Well, can it? Before you answer, take a look at the short video, available on YouTube, that the journalist Dale Hurd posted on CBN, the Christian Broadcasting Network, a few days ago.
Don’t let the word “Christian” frighten you: this is not a proselytizing documentary but rather an educational one. Hurd begins with the by-now-familiar news that Britains’s top judge and the Archbishop of Canterbury have both publicly declared themselves in favor of instituting some elements of Islamic sharia law in Britain. Lord Chief Justice Lord Phillips recently decided that “Islamic legal principles could be employed to deal with family and marital arguments and to regulate finance,” while the Primate of All England called for a “constructive accommodation with some aspects of Muslim law.” He also notes that British authorities have been bending over backwards to cater to Muslim sensitivities. You might think of Fido as Man’s Best Friend, but Muslims think dogs are unclean. Hence the recent flap in Dundee, Scotland, over a police advertisement which portrayed a cuddly puppy called Rebel. “Islamic leaders” declared the advertisement “offensive” and police officials fell over themselves apologizing for their insensitivity. Mr. Hurd points out that Islamic kunophobia is so severe that police dogs in Britain “might have to wear booties when they search Muslim homes.”
He also notes how unevenly the enforcement of so-called “hate speech” legislation has been. When a Danish newspaper published some cartoons of a 7th-century religious figure, Muslims living in Britain took to the street and demanded blood: “Slay those who insult Islam” read one placard. “We want Danish blood,” shouted some protesters. But when a British news program on channel four exposed the violent rhetoric that is a staple at many British mosques, the police did not charge the Imams who preached violence. No, that might offend Muslims. Instead, they charged the news program for fomenting “racial hatred.” And then there was a blogger called Paul Ray who had the temerity to describe the Muslim drug gangs in his home town as “savages” and was promptly arrested on suspicion of a hate crime. According to Hurd, Mr. Ray fled Britain after the providing CBN with interview because of threats against his life.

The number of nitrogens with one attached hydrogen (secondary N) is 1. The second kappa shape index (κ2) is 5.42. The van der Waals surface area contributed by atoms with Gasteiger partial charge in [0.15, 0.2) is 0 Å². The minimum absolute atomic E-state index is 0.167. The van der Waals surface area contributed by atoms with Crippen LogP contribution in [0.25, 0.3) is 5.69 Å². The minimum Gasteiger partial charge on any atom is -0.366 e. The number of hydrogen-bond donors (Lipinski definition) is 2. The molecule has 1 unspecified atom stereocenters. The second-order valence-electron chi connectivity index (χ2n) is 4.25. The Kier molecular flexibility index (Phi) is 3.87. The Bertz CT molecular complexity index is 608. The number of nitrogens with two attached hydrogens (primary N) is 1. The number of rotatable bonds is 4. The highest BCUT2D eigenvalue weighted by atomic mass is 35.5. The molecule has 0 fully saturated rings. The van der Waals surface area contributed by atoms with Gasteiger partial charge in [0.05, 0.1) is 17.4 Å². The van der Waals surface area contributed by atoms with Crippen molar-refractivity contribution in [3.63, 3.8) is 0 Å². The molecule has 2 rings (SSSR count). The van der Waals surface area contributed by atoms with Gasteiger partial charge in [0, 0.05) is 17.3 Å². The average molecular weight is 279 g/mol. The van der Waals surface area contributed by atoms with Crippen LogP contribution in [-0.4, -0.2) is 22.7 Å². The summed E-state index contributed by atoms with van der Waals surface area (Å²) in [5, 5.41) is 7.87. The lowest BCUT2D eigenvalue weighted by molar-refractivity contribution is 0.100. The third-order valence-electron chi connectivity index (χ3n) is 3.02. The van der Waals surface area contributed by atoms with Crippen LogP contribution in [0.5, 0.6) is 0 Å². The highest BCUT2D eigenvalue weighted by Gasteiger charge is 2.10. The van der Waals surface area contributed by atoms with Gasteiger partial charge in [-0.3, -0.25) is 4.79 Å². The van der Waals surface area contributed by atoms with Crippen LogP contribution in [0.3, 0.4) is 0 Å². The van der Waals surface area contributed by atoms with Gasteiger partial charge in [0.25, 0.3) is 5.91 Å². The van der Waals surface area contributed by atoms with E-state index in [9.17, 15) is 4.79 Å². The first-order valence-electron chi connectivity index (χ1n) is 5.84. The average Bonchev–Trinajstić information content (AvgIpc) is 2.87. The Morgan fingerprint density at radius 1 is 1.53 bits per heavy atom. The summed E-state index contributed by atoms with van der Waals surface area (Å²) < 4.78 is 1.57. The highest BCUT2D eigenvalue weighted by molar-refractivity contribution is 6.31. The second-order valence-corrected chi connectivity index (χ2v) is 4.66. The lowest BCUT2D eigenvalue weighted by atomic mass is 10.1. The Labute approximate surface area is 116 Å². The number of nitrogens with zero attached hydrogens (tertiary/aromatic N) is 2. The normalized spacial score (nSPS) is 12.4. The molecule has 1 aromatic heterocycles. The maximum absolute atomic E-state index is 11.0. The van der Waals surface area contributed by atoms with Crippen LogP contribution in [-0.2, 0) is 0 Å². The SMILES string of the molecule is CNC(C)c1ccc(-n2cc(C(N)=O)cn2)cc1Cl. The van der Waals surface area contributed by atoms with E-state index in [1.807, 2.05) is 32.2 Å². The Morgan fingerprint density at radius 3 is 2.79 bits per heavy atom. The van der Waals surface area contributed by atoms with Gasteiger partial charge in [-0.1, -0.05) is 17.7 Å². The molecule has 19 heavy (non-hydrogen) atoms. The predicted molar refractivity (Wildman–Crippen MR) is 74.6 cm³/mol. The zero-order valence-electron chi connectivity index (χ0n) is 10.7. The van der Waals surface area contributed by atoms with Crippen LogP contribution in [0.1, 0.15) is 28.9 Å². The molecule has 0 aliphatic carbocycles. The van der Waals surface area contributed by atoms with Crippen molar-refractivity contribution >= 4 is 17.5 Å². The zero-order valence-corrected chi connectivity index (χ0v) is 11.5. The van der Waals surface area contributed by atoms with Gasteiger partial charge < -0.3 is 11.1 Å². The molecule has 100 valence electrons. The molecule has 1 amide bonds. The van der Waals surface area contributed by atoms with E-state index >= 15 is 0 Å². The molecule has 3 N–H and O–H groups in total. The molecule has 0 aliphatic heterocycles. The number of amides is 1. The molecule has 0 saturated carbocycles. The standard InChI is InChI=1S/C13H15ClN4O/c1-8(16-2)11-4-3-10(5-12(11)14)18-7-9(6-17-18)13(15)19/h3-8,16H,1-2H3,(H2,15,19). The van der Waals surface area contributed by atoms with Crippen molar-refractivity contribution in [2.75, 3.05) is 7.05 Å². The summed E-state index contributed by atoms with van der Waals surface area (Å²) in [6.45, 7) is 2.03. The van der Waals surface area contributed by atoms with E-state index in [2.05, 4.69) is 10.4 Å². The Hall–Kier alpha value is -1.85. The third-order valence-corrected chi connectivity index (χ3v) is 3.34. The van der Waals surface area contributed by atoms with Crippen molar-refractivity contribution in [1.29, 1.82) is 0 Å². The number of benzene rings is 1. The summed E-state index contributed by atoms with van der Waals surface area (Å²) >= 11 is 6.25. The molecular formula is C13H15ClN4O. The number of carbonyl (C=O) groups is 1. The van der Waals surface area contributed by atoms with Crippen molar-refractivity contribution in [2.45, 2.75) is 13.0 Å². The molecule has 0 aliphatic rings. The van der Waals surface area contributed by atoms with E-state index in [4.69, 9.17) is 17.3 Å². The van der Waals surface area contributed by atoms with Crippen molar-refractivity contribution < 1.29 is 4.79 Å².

The rhetorical apex of Britain’s accommodationist spirit was achieved when Jacqui Smith, the British Home Secretary, announced that henceforth that Islamic terrorism–that is, terrorism carried out by Muslims–would be rebranded “anti-Islamic activity” in order to “woo” Muslims. Would that George Orwell were around to update his disquisition on Newspeak: War is Peace, Hate is Love, and when Muslims blow up a bus in central London that is an example of anti-Islamic activity.
But let’s return to the Lord Chief Justice and his call for the application of “Islamic legal principles” in the case of “family and marital arguments.” What do you suppose that might mean? If you listen to some well-meaning folks–the people who tell you that, really, “jihad” is not about blowing up stuff and murdering people but is rather about the “inner struggle” to be a better person–then you might think that what the Lord Chief Justice recommends is something out of Court TV. Mr. Hurd’s documentary reminds us that this is not the case. (Andrew McCarthy, in his book Willful Blindness puts paid to all these euphemisms about the meaning of jihad by quoting Omar Abdel Rahman, the “Blind Sheikh” who masterminded the first World Trade Center bombing in 1993. “Jihad,” quoth Rahman, “means fighting the enemies.” He explained what he meant: “There is no such thing as commerce, industry and science in jihad. This is calling things . . . other than by [their] own name. If God . . . says, ‘Do jihad,’ it means do jihad with the sword, with the cannon, with the grenades and with the missile. This is jihad. Jihad against God’s enemies for God’s cause and his word.” Thus the Sheikh.)…. Read More..